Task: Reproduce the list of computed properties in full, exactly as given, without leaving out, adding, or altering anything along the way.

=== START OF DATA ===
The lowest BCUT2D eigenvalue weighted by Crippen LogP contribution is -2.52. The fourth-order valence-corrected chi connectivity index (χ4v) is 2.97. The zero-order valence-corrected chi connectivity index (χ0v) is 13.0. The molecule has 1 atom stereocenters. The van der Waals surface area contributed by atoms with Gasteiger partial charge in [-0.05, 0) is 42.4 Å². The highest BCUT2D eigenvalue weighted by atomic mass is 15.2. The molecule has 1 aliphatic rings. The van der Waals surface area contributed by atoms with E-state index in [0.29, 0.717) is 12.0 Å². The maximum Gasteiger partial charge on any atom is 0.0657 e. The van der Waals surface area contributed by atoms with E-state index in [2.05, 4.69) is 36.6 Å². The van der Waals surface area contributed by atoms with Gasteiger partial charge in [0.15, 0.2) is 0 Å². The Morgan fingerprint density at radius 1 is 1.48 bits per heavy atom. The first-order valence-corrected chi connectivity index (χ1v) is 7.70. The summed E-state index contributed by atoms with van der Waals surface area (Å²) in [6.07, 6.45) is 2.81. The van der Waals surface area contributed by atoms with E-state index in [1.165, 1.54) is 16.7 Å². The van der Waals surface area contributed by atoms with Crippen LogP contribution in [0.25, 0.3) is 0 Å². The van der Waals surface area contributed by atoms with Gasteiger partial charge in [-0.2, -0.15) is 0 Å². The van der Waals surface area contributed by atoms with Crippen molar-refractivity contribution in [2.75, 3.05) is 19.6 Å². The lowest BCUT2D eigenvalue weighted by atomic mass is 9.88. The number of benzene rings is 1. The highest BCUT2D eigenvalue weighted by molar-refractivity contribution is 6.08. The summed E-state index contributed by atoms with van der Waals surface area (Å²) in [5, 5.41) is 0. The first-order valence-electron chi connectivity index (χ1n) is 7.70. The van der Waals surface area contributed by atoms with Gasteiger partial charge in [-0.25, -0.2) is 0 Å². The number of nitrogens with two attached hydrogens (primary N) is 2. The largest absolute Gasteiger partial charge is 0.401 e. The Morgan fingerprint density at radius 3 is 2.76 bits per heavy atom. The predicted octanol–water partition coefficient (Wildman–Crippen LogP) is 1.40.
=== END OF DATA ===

The lowest BCUT2D eigenvalue weighted by Crippen LogP contribution is -2.52. The fourth-order valence-corrected chi connectivity index (χ4v) is 2.97. The zero-order valence-corrected chi connectivity index (χ0v) is 13.0. The molecule has 1 atom stereocenters. The van der Waals surface area contributed by atoms with Gasteiger partial charge in [-0.05, 0) is 42.4 Å². The highest BCUT2D eigenvalue weighted by atomic mass is 15.2. The molecule has 1 aliphatic rings. The van der Waals surface area contributed by atoms with E-state index in [0.29, 0.717) is 12.0 Å². The maximum Gasteiger partial charge on any atom is 0.0657 e. The van der Waals surface area contributed by atoms with E-state index in [2.05, 4.69) is 36.6 Å². The van der Waals surface area contributed by atoms with Gasteiger partial charge in [0.15, 0.2) is 0 Å². The Morgan fingerprint density at radius 1 is 1.48 bits per heavy atom. The first-order valence-corrected chi connectivity index (χ1v) is 7.70. The summed E-state index contributed by atoms with van der Waals surface area (Å²) in [6.07, 6.45) is 2.81. The van der Waals surface area contributed by atoms with E-state index in [1.165, 1.54) is 16.7 Å². The van der Waals surface area contributed by atoms with Crippen LogP contribution in [0.25, 0.3) is 0 Å². The van der Waals surface area contributed by atoms with Gasteiger partial charge in [-0.2, -0.15) is 0 Å². The van der Waals surface area contributed by atoms with Crippen molar-refractivity contribution in [2.75, 3.05) is 19.6 Å². The lowest BCUT2D eigenvalue weighted by atomic mass is 9.88. The number of benzene rings is 1. The highest BCUT2D eigenvalue weighted by molar-refractivity contribution is 6.08. The summed E-state index contributed by atoms with van der Waals surface area (Å²) in [5, 5.41) is 0. The first-order valence-electron chi connectivity index (χ1n) is 7.70. The van der Waals surface area contributed by atoms with Gasteiger partial charge in [-0.25, -0.2) is 0 Å². The number of nitrogens with two attached hydrogens (primary N) is 2. The largest absolute Gasteiger partial charge is 0.401 e. The Morgan fingerprint density at radius 3 is 2.76 bits per heavy atom. The predicted octanol–water partition coefficient (Wildman–Crippen LogP) is 1.40.